So, how will your new name distinguish you? How will it reflect your brand story? How will it be incorporated into any new design and signage? How does it sound when said out loud? Are there any inappropriate word associations or unwelcome acronyms that can be created from the new name? And even, does it sound strange to people from other ethnic groups or nationalities. This latter factor can sometimes be very important depending on your catchment area, and so is worth soliciting advice from others who might have the necessary knowledge.
Worth noting is that when choosing a name, it is also beneficial for Google SEO (search engine optimisation) to include your practice location and the word ‘dental’ or ‘dentist’. Whilst not vital, this will give a slight advantage over a brand-only name.
What emotions are evoked when people hear your practice name? Patient feedback can really help so do tap into their thoughts about your brand. Curate the answers and bear their perceptions in mind.
Do revisit your USP, too – you need to differentiate and create a strong name that is memorable, unique and meaningful about your dental practice. And, of course, it needs to be easy to spell!
Four steps to a patient-focused name change
These letters can be sent out two to three weeks apart.
Letter one (the ‘warm up’) – tell your patients that you have made upgrades to the practice. Talk about an investment in new equipment, a redesign of the interior or a development in treatment protocols thanks to new skills and staff training. Perhaps you now have more of a focus on orthodontics or have added facial aesthetics to your treatment menu. This first letter should reassure patients that you are a forward-thinking practice willing and able to invest in their future care.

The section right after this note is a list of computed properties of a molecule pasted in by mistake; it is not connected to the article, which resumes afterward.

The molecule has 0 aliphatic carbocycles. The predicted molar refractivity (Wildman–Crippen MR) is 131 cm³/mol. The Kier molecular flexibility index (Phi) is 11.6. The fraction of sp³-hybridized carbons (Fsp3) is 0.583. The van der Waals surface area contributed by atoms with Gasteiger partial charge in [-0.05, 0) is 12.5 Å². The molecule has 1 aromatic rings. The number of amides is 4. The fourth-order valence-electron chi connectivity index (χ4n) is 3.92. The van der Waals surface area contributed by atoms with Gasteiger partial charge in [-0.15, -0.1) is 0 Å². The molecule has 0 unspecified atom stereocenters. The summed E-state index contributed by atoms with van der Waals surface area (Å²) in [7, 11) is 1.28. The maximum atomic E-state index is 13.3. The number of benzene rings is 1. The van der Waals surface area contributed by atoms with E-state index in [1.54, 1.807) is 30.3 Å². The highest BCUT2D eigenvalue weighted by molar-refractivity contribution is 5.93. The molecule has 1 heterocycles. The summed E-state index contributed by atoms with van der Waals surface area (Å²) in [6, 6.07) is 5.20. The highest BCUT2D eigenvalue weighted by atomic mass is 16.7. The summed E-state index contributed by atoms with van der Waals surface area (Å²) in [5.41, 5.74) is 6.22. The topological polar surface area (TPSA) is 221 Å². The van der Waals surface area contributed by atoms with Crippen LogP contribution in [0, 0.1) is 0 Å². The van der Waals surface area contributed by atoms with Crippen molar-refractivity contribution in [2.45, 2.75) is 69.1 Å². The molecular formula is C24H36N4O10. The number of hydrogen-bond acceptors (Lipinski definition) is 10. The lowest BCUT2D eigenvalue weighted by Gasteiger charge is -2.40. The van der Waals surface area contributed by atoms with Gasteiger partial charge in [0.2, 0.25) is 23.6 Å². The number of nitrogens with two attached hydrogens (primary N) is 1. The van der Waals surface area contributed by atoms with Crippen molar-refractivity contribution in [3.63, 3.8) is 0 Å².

Letter two (the ‘drop it like it’s hot’) – this should outline to patients the rationale behind a name change. Explain that that you no longer feel the existing name of your practice reflects who you are or what your brand delivers to them. Invite them to send in suggestions. This stage makes patients feel ‘involved’ and ensures nobody will turn up for an appointment confused by any sudden changes of which they’ve not been pre-warned. Remember, you are asking existing patients to unlearn old branding and start afresh. They have invested in a relationship with your practice and will need to understand the reasoning behind any changes you make.
Letter three (the ‘your opinion matters’) – announce the two names you have shortlisted and invite comment. Feedback – both positive and negative – is helpful in shaping the direction of any business, and this letter will again make the process seem inclusive. Some principals already know at this stage what name they want to choose, but just need further re-assurance. Again, these steps are designed to keep the patients on side and to avoid any surprises when logos, signage, uniforms or the look and feel of your practice website changes.
Letter four (the ‘coming out’) – this last stage will be the announcement of the name that was chosen and a ‘thank you’ to all those who participated in the process. Asking patients for feedback on any area of your business is important if you want to be seen as an open practice that is good at communication – and keeping them in the loop when choosing a new name is no different. It is quite simply good dental marketing and, whilst you may already have your heart set on a new name, this process underpins the essential trust that should already exist between you and your patients. It’s a great practice builder and avoids any unnecessary destruction of relationships.
If you follow the four steps above, you will minimise loss of patients that feel the practice is no longer what it used to be (assuming the practice has a great reputation), or it has changed hands and that the treatment delivered may not be the same anymore.
Finally, be confident in the name you choose. Inevitably a new name requires a whole re-branding of the business that should be timetabled to happen at the same time online as well as at the practice.